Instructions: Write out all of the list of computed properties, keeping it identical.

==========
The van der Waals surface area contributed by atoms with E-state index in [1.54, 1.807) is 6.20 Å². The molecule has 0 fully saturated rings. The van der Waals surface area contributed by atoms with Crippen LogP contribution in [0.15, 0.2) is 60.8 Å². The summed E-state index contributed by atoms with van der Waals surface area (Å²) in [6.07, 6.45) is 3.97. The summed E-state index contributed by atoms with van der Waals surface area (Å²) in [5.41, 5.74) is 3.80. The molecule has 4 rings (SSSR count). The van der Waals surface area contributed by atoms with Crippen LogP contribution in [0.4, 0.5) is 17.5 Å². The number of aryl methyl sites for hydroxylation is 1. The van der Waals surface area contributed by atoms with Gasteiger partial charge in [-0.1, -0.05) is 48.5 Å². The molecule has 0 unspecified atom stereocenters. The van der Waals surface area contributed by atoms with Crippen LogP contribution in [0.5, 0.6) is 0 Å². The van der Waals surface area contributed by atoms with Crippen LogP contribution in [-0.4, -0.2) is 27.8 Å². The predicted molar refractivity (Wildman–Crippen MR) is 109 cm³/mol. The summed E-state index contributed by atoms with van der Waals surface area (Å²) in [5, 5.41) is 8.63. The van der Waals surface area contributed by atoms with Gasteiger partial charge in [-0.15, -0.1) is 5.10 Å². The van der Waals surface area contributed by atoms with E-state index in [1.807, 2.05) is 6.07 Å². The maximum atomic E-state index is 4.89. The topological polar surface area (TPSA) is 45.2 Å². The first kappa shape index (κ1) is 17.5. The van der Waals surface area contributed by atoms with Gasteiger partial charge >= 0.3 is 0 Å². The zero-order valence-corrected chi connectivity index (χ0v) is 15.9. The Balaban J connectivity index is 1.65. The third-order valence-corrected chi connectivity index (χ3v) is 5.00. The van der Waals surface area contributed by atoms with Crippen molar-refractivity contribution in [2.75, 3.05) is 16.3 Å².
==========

The van der Waals surface area contributed by atoms with E-state index in [1.54, 1.807) is 6.20 Å². The molecule has 0 fully saturated rings. The van der Waals surface area contributed by atoms with Crippen LogP contribution in [0.15, 0.2) is 60.8 Å². The summed E-state index contributed by atoms with van der Waals surface area (Å²) in [6.07, 6.45) is 3.97. The summed E-state index contributed by atoms with van der Waals surface area (Å²) in [5.41, 5.74) is 3.80. The molecule has 4 rings (SSSR count). The van der Waals surface area contributed by atoms with Crippen LogP contribution in [0.4, 0.5) is 17.5 Å². The number of aryl methyl sites for hydroxylation is 1. The van der Waals surface area contributed by atoms with Gasteiger partial charge in [-0.1, -0.05) is 48.5 Å². The molecule has 0 unspecified atom stereocenters. The van der Waals surface area contributed by atoms with Crippen LogP contribution in [0.5, 0.6) is 0 Å². The van der Waals surface area contributed by atoms with Crippen LogP contribution in [-0.4, -0.2) is 27.8 Å². The predicted molar refractivity (Wildman–Crippen MR) is 109 cm³/mol. The summed E-state index contributed by atoms with van der Waals surface area (Å²) in [5, 5.41) is 8.63. The van der Waals surface area contributed by atoms with Gasteiger partial charge in [-0.15, -0.1) is 5.10 Å². The van der Waals surface area contributed by atoms with E-state index in [1.807, 2.05) is 6.07 Å². The maximum atomic E-state index is 4.89. The topological polar surface area (TPSA) is 45.2 Å². The first kappa shape index (κ1) is 17.5. The van der Waals surface area contributed by atoms with Gasteiger partial charge >= 0.3 is 0 Å². The zero-order valence-corrected chi connectivity index (χ0v) is 15.9. The Balaban J connectivity index is 1.65. The third-order valence-corrected chi connectivity index (χ3v) is 5.00. The van der Waals surface area contributed by atoms with Crippen molar-refractivity contribution in [2.75, 3.05) is 16.3 Å².